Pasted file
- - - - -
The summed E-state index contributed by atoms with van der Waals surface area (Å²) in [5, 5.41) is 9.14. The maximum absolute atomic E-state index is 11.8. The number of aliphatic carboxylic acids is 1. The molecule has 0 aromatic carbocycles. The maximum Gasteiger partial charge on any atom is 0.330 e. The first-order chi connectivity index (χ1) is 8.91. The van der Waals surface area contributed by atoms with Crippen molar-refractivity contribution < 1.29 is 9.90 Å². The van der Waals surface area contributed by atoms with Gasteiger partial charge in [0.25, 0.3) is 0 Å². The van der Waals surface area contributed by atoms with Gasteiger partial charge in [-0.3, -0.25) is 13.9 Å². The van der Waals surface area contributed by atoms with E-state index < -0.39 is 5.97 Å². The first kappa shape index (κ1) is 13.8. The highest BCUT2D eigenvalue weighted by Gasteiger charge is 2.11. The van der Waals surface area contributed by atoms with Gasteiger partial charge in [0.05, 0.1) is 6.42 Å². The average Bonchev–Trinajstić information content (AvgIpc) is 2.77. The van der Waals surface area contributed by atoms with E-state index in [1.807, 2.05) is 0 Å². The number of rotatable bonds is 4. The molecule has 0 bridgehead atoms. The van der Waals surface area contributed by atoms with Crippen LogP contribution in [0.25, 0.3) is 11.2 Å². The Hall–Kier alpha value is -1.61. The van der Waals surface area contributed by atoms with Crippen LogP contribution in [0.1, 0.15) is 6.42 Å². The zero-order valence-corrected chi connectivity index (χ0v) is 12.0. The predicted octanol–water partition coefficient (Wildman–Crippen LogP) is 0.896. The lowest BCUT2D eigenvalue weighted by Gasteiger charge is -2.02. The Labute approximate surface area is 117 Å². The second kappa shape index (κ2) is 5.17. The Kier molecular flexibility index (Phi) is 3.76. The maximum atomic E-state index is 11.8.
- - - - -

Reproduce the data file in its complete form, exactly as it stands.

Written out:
The summed E-state index contributed by atoms with van der Waals surface area (Å²) in [5, 5.41) is 9.14. The maximum absolute atomic E-state index is 11.8. The number of aliphatic carboxylic acids is 1. The molecule has 0 aromatic carbocycles. The maximum Gasteiger partial charge on any atom is 0.330 e. The first-order chi connectivity index (χ1) is 8.91. The van der Waals surface area contributed by atoms with Crippen molar-refractivity contribution < 1.29 is 9.90 Å². The van der Waals surface area contributed by atoms with Gasteiger partial charge in [0.25, 0.3) is 0 Å². The van der Waals surface area contributed by atoms with Gasteiger partial charge in [-0.3, -0.25) is 13.9 Å². The van der Waals surface area contributed by atoms with E-state index < -0.39 is 5.97 Å². The first kappa shape index (κ1) is 13.8. The highest BCUT2D eigenvalue weighted by Gasteiger charge is 2.11. The van der Waals surface area contributed by atoms with Gasteiger partial charge in [0.05, 0.1) is 6.42 Å². The average Bonchev–Trinajstić information content (AvgIpc) is 2.77. The van der Waals surface area contributed by atoms with E-state index in [1.807, 2.05) is 0 Å². The number of rotatable bonds is 4. The molecule has 0 bridgehead atoms. The van der Waals surface area contributed by atoms with Crippen LogP contribution in [0.25, 0.3) is 11.2 Å². The Hall–Kier alpha value is -1.61. The van der Waals surface area contributed by atoms with Crippen LogP contribution in [0.1, 0.15) is 6.42 Å². The zero-order valence-corrected chi connectivity index (χ0v) is 12.0. The predicted octanol–water partition coefficient (Wildman–Crippen LogP) is 0.896. The lowest BCUT2D eigenvalue weighted by Gasteiger charge is -2.02. The Labute approximate surface area is 117 Å². The second kappa shape index (κ2) is 5.17. The Kier molecular flexibility index (Phi) is 3.76. The maximum atomic E-state index is 11.8.